MARKET FACTORS FOR PUBLIC COMPANY D&O
A number of factors continue to be relevant to the state of the market, namely record-high frequency, heightened severity, and rate of litigation (i.e., probability of a securities class action filing). Each one presents consternation for underwriters of public company D&O.
As often referenced, 2017 reported a record high in securities class action frequency with 412 filings and 2018 close behind at 403 filings. Unfortunately, the numbers for the first half of 2019 suggest another year of near-record levels, assuming a similar pace of filings continues for the second half of the year. Specifically, Cornerstone’s analysis for the first half of 2019 reports 198 filings. If annualized to a projected 396 filings for this year, 2019 would fall just below 2017’s record high. To put this in perspective, 2019 is projected to be 87% higher than the 20-year semiannual historical average.1
The severity of securities class action filings is also a concern. Cornerstone reports for the first half of 2019 the disclosure dollar loss (DDL) was $180 billion.2 The DDL is the aggregate market capitalization drop for firms with securities class action filings. While it is not a direct measure of ultimate severity, it does provide insight into the impact of information on stock price and an overall sense for the size of the filings. Generally, the larger the market capitalization drop, the larger the ultimate settlement will be. With a DDL for the first half of 2019 measuring $180 billion, it is the highest on record and approximately three times the historical average.3 Cornerstone attributes this to more megafilings (i.e., DDL greater than $5 billion).
This, compounded with the heightened DDL from the prior two years, creates a significant pipeline of securities class action severity. The news does not improve when evaluating the rate of litigation. With fewer publicly traded companies and increased frequency of litigation, approximately 8.4% of all public companies are subject to securities class action filings each year compared with the 20-year historical average of 2.99%. Cornerstone expects 8.4% for 2019 as well.4
Certain industries appear to be targeted by the plaintiff’s bar. The Consumer noncyclical sector experienced the highest frequency with 47 filings.5 Drilling down further within the sector, 32 of the 47 were against biotechnology, pharmaceuticals, or healthcare companies. There are a few explanations for why these sectors face continually heightened claims frequency. First, they continue to be active in IPOs, allowing the plaintiff’s bar a lower pleading standard. Second, the plaintiff’s bar is also changing. Over the last few years newer law firms are entering the securities class action arena. These emerging law firms contribute to increased frequency, but also shift the plaintiff’s bar’s focus to now include smaller issuers and smaller damages cases. Finally, based on operational risk, these sectors are more likely to have non-accounting cases brought against them arising out of their misstatements or disclosures surrounding clinical trials or products.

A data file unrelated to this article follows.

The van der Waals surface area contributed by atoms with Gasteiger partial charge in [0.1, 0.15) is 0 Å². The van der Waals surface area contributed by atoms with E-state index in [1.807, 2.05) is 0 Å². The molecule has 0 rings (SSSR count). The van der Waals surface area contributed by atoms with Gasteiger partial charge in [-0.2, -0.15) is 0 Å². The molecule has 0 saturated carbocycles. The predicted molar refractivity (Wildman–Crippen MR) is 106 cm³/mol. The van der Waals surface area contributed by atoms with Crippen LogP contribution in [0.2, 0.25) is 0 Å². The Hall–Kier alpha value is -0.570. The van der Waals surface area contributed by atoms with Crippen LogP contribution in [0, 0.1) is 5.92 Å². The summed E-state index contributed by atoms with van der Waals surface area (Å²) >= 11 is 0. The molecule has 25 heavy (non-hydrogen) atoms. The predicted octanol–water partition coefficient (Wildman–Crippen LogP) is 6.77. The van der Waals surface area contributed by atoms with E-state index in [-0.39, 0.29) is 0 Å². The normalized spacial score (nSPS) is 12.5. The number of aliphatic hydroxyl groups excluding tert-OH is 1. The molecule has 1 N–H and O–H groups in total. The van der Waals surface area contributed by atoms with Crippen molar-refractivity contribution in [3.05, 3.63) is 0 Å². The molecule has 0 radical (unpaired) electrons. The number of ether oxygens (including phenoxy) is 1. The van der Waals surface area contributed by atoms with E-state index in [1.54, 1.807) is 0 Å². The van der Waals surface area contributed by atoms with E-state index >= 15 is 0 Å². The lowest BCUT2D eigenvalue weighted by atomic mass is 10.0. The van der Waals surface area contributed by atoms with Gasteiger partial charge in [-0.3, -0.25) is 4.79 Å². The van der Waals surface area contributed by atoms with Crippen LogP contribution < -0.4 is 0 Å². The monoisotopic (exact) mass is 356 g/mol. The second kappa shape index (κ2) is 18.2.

The Supreme Court’s Cyan decision in March 2018 held that the Securities Litigation Uniform Standards Act of 1998 (SLUSA) does not eliminate state courts’ jurisdiction over claims brought solely under the Securities Act of 1933 and that those claims cannot be removed to federal court. At the time of the decision, there was much speculation about jurisdictional shifts of these cases. We are only now getting a sense of the ruling’s impact on filing behavior. Cornerstone reports that almost half of post-Cyan 1933 filings (26 of 61), were filed solely in state court. While 26 filings in just over a year might not seem overly concerning in terms of absolute numbers, Cornerstone’s data suggests that state filings will outstrip federal filings for Section 11 claims. Therefore, many are concerned about increased defense costs, forum shopping, and an overall unpredictability of results.
CURRENT STATE OF THE MARKET
With increased frequency, severity, rate of litigation, and jurisdictional problems post-Cyan, how is the public D&O market responding? On the spectrum, the market is certainly hardening with respect to pricing, retentions, and capacity. However, terms and conditions remain relatively stable, which leads many to refrain from calling it a “hard market”—yet. Primary and lower excess layers continue to be the most difficult. Increases of 10%–25% are typical and even the best risks are receiving increases, although most likely single digits. Higher excess layers are not immune from market pressures, and we are beginning to see a shift in their “minimum” rate per million metrics.
There is an upward pressure on retentions as well. Retentions have been viewed by many as a pricing mechanism set at a level to encompass the motion to dismiss. With the rise of defense costs, retentions continue to be part of the renewal negotiations. Biotech and pharma companies continue to be challenging placements with increasing retentions and reduced capacity, paired with pricing increases.
For all renewals, an early start to the renewal process will be paramount. Underwriting meetings continue to be particularly effective in getting your message across and building rapport with your D&O insurers, especially in this hardening market.
About the Author: Natalie Douglass, Esq. is the Chief Legal Director in Gallagher’s Management Liability Practice. This group focuses on risk management services, including insurance placement related to executive and management liability issues. Her responsibilities include development of intellectual capital, negotiating enhanced coverage terms for Gallagher’s book of business, and assisting in best practices for coverage and exposure analysis.